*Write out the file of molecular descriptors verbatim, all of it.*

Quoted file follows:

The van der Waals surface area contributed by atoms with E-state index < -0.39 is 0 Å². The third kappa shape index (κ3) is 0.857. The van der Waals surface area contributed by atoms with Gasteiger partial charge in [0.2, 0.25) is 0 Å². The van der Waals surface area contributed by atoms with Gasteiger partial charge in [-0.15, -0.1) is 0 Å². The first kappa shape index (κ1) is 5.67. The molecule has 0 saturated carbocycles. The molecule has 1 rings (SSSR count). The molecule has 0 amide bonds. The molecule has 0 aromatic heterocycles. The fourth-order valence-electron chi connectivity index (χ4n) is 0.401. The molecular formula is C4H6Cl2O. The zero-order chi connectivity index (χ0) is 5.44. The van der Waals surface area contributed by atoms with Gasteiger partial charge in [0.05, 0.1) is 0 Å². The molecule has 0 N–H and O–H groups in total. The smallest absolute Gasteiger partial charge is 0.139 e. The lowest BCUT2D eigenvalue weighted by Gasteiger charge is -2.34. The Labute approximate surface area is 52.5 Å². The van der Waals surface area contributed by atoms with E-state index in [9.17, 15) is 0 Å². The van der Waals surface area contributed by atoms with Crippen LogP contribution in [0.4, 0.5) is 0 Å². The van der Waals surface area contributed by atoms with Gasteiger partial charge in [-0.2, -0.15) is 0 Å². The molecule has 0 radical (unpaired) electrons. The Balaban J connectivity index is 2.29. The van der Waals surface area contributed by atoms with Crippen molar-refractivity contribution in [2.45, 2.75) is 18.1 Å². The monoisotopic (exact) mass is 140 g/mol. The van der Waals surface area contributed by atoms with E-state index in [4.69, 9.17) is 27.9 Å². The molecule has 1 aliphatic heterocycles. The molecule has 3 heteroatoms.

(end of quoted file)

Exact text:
The van der Waals surface area contributed by atoms with E-state index < -0.39 is 0 Å². The third kappa shape index (κ3) is 0.857. The van der Waals surface area contributed by atoms with Gasteiger partial charge in [0.2, 0.25) is 0 Å². The van der Waals surface area contributed by atoms with Gasteiger partial charge in [-0.15, -0.1) is 0 Å². The first kappa shape index (κ1) is 5.67. The molecule has 0 saturated carbocycles. The molecule has 1 rings (SSSR count). The molecule has 0 amide bonds. The molecule has 0 aromatic heterocycles. The fourth-order valence-electron chi connectivity index (χ4n) is 0.401. The molecular formula is C4H6Cl2O. The zero-order chi connectivity index (χ0) is 5.44. The van der Waals surface area contributed by atoms with Gasteiger partial charge in [0.05, 0.1) is 0 Å². The molecule has 0 N–H and O–H groups in total. The smallest absolute Gasteiger partial charge is 0.139 e. The lowest BCUT2D eigenvalue weighted by Gasteiger charge is -2.34. The Labute approximate surface area is 52.5 Å². The van der Waals surface area contributed by atoms with E-state index in [9.17, 15) is 0 Å². The van der Waals surface area contributed by atoms with Crippen LogP contribution in [0.4, 0.5) is 0 Å². The van der Waals surface area contributed by atoms with Gasteiger partial charge in [-0.2, -0.15) is 0 Å². The molecule has 0 radical (unpaired) electrons. The Balaban J connectivity index is 2.29. The van der Waals surface area contributed by atoms with Crippen molar-refractivity contribution in [2.45, 2.75) is 18.1 Å². The monoisotopic (exact) mass is 140 g/mol. The van der Waals surface area contributed by atoms with E-state index in [4.69, 9.17) is 27.9 Å². The molecule has 1 aliphatic heterocycles. The molecule has 3 heteroatoms.